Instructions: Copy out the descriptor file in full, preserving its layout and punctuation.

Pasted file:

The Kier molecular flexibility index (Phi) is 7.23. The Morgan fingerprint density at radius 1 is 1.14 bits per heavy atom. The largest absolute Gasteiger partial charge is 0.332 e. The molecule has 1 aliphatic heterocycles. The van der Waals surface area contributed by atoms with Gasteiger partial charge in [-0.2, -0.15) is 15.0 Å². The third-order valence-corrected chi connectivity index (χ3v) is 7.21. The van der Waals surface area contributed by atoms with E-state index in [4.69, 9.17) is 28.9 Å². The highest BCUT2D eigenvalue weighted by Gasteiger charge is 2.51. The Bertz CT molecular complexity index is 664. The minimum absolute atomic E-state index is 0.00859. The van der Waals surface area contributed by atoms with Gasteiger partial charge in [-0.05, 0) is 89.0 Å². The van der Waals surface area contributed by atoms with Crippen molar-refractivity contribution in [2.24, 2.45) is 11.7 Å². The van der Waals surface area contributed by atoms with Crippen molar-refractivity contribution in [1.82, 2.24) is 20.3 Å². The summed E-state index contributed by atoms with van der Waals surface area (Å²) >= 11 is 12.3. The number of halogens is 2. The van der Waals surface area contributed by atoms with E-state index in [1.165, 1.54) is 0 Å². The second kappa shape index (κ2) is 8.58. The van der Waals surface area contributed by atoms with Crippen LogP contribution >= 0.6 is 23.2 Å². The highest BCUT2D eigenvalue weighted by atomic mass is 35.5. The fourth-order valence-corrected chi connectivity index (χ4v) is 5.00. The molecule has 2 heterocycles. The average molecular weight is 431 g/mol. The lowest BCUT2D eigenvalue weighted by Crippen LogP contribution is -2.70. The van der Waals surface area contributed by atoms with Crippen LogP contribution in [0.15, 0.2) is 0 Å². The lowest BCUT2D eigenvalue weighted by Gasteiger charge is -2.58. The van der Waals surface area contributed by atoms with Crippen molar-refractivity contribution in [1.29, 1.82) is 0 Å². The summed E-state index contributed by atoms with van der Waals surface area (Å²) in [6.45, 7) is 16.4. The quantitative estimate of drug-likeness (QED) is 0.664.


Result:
The Kier molecular flexibility index (Phi) is 7.23. The Morgan fingerprint density at radius 1 is 1.14 bits per heavy atom. The largest absolute Gasteiger partial charge is 0.332 e. The molecule has 1 aliphatic heterocycles. The van der Waals surface area contributed by atoms with Gasteiger partial charge in [-0.2, -0.15) is 15.0 Å². The third-order valence-corrected chi connectivity index (χ3v) is 7.21. The van der Waals surface area contributed by atoms with E-state index in [4.69, 9.17) is 28.9 Å². The highest BCUT2D eigenvalue weighted by Gasteiger charge is 2.51. The Bertz CT molecular complexity index is 664. The minimum absolute atomic E-state index is 0.00859. The van der Waals surface area contributed by atoms with Gasteiger partial charge in [-0.05, 0) is 89.0 Å². The van der Waals surface area contributed by atoms with Crippen molar-refractivity contribution in [2.24, 2.45) is 11.7 Å². The van der Waals surface area contributed by atoms with Crippen molar-refractivity contribution in [1.82, 2.24) is 20.3 Å². The summed E-state index contributed by atoms with van der Waals surface area (Å²) >= 11 is 12.3. The number of halogens is 2. The van der Waals surface area contributed by atoms with E-state index in [1.165, 1.54) is 0 Å². The second kappa shape index (κ2) is 8.58. The van der Waals surface area contributed by atoms with Crippen LogP contribution >= 0.6 is 23.2 Å². The highest BCUT2D eigenvalue weighted by atomic mass is 35.5. The fourth-order valence-corrected chi connectivity index (χ4v) is 5.00. The molecule has 2 heterocycles. The average molecular weight is 431 g/mol. The lowest BCUT2D eigenvalue weighted by Crippen LogP contribution is -2.70. The van der Waals surface area contributed by atoms with Crippen LogP contribution in [0.15, 0.2) is 0 Å². The lowest BCUT2D eigenvalue weighted by Gasteiger charge is -2.58. The van der Waals surface area contributed by atoms with Crippen molar-refractivity contribution in [1.29, 1.82) is 0 Å². The summed E-state index contributed by atoms with van der Waals surface area (Å²) in [6.45, 7) is 16.4. The quantitative estimate of drug-likeness (QED) is 0.664.